Clare Boothe Luce Changed Perceptions about Women in Business and Politics

Clare Boothe Luce at a congressional hearing - Library of Congress, Prints and Photographs Division

By Patrick J. Mahoney

A resident of Greenwich, Clare Boothe Luce won election to the United States Congress in 1942 as a representative from Connecticut. Her entrance into politics was not her first foray into the public eye, however. By the time of her election, she was already an established author, editor, and playwright. Recognized for her efforts to reshape perceptions of women in the realms of politics and society, Luce later became the United States Ambassador to Italy—the first woman to hold such an appointment to a major European country.

Clare Boothe, born in New York City in 1903, was the daughter of Anna Clara Snyder and William Franklin Boothe, a concert violinist who abandoned his family when Clare was only eight. Despite the family’s challenges, Boothe’s mother ensured that both she and her elder brother, David, received a proper education.

Clare Boothe Luce, David Boothe, and "Buff" Elizabeth Cobbs, posed on lawn, with bicycles, Sound Beach, Connecticut, ca. 1916 - Library of Congress, Prints and Photographs Division

Clare Boothe Luce, David Boothe, and “Buff” Elizabeth Cobbs, posed on lawn, with bicycles, Sound Beach, Connecticut, ca. 1916 – Library of Congress, Prints and Photographs Division

In 1923, Boothe married millionaire clothing heir George Brokaw, who was 23 years her senior. After six turbulent years of marriage and the birth of a daughter, the couple divorced in 1929. Following the divorce, Boothe pursued a career in writing, penning articles for Vogue and later, Vanity Fair (the latter of which she became the managing editor of in 1934).

Second Marriage and Success as a Playwright

In the autumn of 1935, Clare married Henry Luce, the founder and publisher of Time, Life, Sports Illustrated, and Fortune magazines. It was also during this period that she came into her own as a successful playwright. Although her earlier dramatic efforts did not meet with success, the production of her play The Women in 1936 was a Broadway hit, ran for over 657 performances, and became a feature film in 1939. Luce’s talents reached beyond the realm of theater and popular culture, however. At the outset of World War II, she drew upon her earlier journalistic experience to provide Life readers with in-depth first-hand accounts of her travels across the different theaters of war.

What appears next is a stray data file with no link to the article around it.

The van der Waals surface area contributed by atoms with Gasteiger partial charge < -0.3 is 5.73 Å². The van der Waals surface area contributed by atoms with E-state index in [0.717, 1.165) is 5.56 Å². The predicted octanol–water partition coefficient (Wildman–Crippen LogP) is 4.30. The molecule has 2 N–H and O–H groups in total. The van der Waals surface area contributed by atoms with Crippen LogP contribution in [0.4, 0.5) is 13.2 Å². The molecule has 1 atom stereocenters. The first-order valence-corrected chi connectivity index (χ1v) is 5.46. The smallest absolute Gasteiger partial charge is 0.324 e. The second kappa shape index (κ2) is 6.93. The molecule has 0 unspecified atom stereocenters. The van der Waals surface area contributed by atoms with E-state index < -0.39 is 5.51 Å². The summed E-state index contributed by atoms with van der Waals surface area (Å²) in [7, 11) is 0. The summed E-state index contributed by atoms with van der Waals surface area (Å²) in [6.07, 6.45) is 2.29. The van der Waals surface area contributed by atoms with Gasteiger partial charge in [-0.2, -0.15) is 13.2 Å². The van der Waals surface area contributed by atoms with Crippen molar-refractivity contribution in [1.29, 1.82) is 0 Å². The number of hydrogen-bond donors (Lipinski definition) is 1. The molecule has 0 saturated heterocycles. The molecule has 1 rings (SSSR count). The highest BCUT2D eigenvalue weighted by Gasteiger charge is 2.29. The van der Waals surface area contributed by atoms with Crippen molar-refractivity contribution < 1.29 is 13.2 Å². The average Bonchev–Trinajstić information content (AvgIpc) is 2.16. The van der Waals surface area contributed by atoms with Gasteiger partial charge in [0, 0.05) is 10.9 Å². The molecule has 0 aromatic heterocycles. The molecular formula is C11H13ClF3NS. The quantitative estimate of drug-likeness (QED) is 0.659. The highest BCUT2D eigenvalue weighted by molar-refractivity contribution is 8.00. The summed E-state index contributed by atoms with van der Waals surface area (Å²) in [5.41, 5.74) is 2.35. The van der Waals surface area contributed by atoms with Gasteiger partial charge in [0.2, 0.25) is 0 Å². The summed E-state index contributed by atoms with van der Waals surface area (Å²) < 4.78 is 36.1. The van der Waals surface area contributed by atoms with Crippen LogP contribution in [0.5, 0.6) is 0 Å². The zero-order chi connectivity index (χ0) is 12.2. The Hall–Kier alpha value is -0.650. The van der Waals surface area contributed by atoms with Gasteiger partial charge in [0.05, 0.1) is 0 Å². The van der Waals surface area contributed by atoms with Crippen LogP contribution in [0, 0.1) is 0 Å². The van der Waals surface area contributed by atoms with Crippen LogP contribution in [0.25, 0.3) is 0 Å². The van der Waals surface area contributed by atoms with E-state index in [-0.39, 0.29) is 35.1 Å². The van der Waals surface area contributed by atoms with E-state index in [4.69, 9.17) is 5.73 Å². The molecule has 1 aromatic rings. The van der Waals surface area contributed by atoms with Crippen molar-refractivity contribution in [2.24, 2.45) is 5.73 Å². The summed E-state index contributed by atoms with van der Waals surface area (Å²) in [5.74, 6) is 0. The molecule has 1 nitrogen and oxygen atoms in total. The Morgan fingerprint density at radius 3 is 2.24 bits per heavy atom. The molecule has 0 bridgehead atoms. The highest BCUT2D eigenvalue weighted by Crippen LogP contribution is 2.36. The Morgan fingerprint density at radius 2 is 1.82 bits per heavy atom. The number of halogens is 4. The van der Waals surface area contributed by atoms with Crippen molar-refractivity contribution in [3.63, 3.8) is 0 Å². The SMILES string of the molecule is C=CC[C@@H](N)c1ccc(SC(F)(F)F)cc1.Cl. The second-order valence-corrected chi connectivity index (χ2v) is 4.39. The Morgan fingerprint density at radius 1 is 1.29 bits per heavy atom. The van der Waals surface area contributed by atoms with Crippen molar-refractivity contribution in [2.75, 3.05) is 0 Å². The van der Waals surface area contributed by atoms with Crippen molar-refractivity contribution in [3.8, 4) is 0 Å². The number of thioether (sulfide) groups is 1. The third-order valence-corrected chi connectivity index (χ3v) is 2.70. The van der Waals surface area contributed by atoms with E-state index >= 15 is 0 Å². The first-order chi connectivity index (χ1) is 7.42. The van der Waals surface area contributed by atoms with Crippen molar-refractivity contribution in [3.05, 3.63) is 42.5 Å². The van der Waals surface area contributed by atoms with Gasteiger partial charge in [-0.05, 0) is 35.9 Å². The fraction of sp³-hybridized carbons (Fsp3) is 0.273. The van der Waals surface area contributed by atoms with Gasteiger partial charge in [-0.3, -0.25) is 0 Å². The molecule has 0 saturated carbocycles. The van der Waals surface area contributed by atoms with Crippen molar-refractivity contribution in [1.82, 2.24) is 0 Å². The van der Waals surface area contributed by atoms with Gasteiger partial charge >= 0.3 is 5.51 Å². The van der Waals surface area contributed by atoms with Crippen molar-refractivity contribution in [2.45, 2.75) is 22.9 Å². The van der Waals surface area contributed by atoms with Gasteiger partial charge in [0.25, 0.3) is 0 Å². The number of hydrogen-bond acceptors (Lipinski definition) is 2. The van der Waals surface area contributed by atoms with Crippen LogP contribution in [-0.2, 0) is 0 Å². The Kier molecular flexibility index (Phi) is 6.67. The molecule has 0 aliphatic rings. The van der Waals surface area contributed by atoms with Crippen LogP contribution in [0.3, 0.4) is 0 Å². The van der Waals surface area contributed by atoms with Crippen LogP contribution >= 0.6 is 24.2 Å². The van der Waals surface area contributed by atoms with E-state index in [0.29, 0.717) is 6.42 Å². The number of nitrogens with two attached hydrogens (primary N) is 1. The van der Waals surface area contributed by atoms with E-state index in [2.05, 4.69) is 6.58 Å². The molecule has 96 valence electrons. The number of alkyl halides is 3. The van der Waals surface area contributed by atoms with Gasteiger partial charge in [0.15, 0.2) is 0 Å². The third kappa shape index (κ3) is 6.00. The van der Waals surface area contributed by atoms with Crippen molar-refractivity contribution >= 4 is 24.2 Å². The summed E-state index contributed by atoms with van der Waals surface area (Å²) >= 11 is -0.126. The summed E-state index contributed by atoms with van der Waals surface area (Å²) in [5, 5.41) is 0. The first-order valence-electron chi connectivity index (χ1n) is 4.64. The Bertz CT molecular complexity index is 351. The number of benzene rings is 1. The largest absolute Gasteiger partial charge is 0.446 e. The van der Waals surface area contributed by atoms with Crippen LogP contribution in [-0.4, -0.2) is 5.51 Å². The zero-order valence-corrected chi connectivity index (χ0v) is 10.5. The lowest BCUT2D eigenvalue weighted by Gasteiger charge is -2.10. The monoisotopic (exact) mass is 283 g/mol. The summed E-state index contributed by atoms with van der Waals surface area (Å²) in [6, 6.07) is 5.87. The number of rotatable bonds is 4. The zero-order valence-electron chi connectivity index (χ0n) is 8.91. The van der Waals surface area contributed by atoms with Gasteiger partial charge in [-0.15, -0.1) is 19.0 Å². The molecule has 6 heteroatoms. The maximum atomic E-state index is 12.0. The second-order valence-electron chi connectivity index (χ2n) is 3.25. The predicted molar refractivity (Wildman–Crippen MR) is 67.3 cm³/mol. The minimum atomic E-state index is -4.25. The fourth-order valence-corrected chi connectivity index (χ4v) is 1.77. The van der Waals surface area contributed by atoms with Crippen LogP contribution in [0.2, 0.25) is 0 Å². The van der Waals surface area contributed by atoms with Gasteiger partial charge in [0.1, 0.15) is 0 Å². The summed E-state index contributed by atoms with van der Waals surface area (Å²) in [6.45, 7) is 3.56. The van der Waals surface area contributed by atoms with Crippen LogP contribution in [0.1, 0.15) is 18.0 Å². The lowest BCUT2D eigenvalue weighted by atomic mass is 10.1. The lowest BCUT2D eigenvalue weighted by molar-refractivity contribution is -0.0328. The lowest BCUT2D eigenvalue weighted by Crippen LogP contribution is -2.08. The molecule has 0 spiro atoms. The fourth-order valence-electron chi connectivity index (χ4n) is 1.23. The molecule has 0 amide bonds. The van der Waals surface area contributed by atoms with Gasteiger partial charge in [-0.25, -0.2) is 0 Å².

Her wartime writings presented a marked criticism of President Franklin D. Roosevelt’s handling of the war effort. Furthermore, she caught the eye of influential political figures when she enthusiastically endorsed Republican nominee Wendell Wilkie in his failed 1940 presidential campaign.

With support from leading Connecticut Republicans, Luce announced her congressional candidacy (to represent Fairfield County, the 4th Congressional District) in 1942. Easily winning the seat, she became the first woman to represent Connecticut in the US House of Representatives.

Presidential Recognition

After two terms in office, a grieving Luce chose not to seek re-election, following the death of her only child in a motor vehicle accident. She reemerged in the world of politics in time to lend her support to Republican candidate Dwight D. Eisenhower in the 1952 presidential election, however. In recognition of her contribution to his campaign, Eisenhower appointed her United States Ambassador to Italy, a post she held until 1957.

Although Luce retired from public life in 1964, she remained involved in politics in an unofficial capacity, serving as a member of the President’s Foreign Intelligence Advisory Board under presidents Richard Nixon and Gerald Ford, and later under Ronald Reagan. In honor of her lifelong contributions to many areas of American life, she received the Presidential Medal of Freedom from President Reagan in 1983. Of her role as a pioneer in advancing the role of women in politics and society, Luce reflected, “Because I am a woman, I must make unusual efforts to succeed. If I fail, no one will say, ‘She doesn’t have what it takes.’ They will say, ‘Women don’t have what it takes.’”

Patrick J. Mahoney is a Research Fellow in History & Culture at Drew University and former Fulbright scholar at the National University of Ireland Galway

Learn More


Connecticut Women’s Hall of Fame. “Clare Boothe Luce,” 2014. Link.


Library of Congress, Manuscript Division. “Finding Aid to the Clare Boothe Luce Papers, 1862-1988,” 2014. Link.
National Archives and Records Administration. Longines Chronoscope with Mrs. Clare Boothe Luce, 1952. Link.


Shadegg, Stephen C. Clare Boothe Luce: A Biography. New York, NY: Simon and Schuster, 1970.
Morris, Sylvia Jukes. Rage for Fame: The Ascent of Clare Boothe Luce. New York, NY: Random House, 1997.
Luce, Clare Boothe. The Women: A Play. New York, NY: Random House, 1937.

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